V. 4, No. 93  Monday, May 13, 1996 18 pages
  HMO LAWSUITS RAISE ISSUES: Kaiser Foundation Health Plan of North Carolina, the first large, out-of-state HMO to tap the N.C. market in 1985, has grappled with a spate of patient lawsuits in recent years.

RALEIGH, N.C.--(BW HealthWire)--Aug. 17, 1999--

The Carolina Permanente Medical Group Also Signs Agreement

With PARTNERS Enabling Members to Continue Receiving Care

From Their Permanente Physicians After the Sale

PARTNERS National Health Plans of North Carolina Inc. has signed a definitive sale agreement with Kaiser Foundation Health Plan to transfer Kaiser's employer-sponsored and Medicare membership in the Raleigh-Durham-Chapel Hill area to PARTNERS.

PARTNERS, a subsidiary of Novant Health Inc., is based in Winston-Salem, N.C. The sale is expected to close on or before December 31, contingent upon regulatory and other customary approvals. Financial terms were not disclosed.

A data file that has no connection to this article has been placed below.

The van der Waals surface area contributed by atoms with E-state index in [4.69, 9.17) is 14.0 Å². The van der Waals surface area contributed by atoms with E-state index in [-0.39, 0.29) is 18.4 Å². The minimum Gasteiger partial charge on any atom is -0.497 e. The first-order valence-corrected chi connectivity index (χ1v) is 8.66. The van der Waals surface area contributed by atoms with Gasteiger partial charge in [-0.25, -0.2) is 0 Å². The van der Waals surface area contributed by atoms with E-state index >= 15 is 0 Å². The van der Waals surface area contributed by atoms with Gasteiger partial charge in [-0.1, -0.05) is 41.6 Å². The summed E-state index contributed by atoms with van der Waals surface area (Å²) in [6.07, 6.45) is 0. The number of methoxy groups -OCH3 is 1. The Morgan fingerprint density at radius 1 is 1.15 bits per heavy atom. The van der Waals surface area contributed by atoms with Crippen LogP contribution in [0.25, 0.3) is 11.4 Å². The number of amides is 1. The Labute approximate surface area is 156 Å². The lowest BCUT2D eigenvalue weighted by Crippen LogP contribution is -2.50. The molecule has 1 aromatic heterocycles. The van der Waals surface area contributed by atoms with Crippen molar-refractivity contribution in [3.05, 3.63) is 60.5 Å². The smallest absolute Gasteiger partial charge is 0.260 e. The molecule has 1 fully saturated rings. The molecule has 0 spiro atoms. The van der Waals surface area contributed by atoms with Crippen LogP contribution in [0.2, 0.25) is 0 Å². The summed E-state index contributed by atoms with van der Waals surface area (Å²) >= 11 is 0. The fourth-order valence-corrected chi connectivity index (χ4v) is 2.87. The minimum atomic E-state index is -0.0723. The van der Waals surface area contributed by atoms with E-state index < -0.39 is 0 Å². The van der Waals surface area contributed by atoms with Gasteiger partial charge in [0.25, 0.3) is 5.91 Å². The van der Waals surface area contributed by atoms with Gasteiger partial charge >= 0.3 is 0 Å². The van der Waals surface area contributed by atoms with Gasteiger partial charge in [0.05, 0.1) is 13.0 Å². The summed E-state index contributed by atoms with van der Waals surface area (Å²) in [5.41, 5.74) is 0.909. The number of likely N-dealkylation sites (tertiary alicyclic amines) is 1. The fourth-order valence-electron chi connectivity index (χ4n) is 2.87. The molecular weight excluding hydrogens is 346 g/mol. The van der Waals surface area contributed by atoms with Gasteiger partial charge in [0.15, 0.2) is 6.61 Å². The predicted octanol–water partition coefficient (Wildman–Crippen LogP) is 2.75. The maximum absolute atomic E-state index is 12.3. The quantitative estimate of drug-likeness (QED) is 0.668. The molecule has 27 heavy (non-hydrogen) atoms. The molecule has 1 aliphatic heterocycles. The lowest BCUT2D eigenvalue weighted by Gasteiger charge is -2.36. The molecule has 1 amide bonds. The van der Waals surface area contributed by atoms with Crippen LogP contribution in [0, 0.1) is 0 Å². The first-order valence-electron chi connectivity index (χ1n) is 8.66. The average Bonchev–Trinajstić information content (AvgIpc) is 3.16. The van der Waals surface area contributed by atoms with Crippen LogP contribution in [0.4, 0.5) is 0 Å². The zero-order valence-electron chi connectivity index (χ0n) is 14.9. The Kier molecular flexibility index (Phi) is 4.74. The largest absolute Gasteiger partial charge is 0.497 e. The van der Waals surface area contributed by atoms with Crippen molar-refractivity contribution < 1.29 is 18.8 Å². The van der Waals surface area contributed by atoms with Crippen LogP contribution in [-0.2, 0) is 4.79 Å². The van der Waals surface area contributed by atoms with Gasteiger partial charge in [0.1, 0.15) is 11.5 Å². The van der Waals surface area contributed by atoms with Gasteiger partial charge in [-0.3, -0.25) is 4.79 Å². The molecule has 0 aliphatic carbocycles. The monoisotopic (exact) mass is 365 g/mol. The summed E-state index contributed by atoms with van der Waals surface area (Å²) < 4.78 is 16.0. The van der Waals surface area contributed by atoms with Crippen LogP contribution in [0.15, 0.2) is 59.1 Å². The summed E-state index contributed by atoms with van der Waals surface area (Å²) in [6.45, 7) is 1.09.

The Rise and Fall of a Kaiser Permanente Expansion Region
The Milbank Quarterly

..........we examine the rise and fall of the Kaiser Permanente (KP) expansion effort in North Carolina in order to gain insight into making prepaid group practice work. We trace and analyze the key events in the North Carolina KP's entry and start-up, its performance and growth over time, and its exit. We use interview data collected from former and current KP national, regional, and local managers; North Carolina public officials; state and national health care experts; and supplemental analyses of enrollment, financial, and other secondary data. We conclude that KP's failed North Carolina expansion resulted not from an inherent flaw in the PGP model but from a complex interaction of political, economic, and organizational factors. Finally, we offer some policy recommendations for PGPs’ role in future reform efforts. We believe that PGPs should still remain of special interest to those reformers who see the health system changing through marketplace competition.

The Origins of Kaiser Permanente's Expansion into North Carolina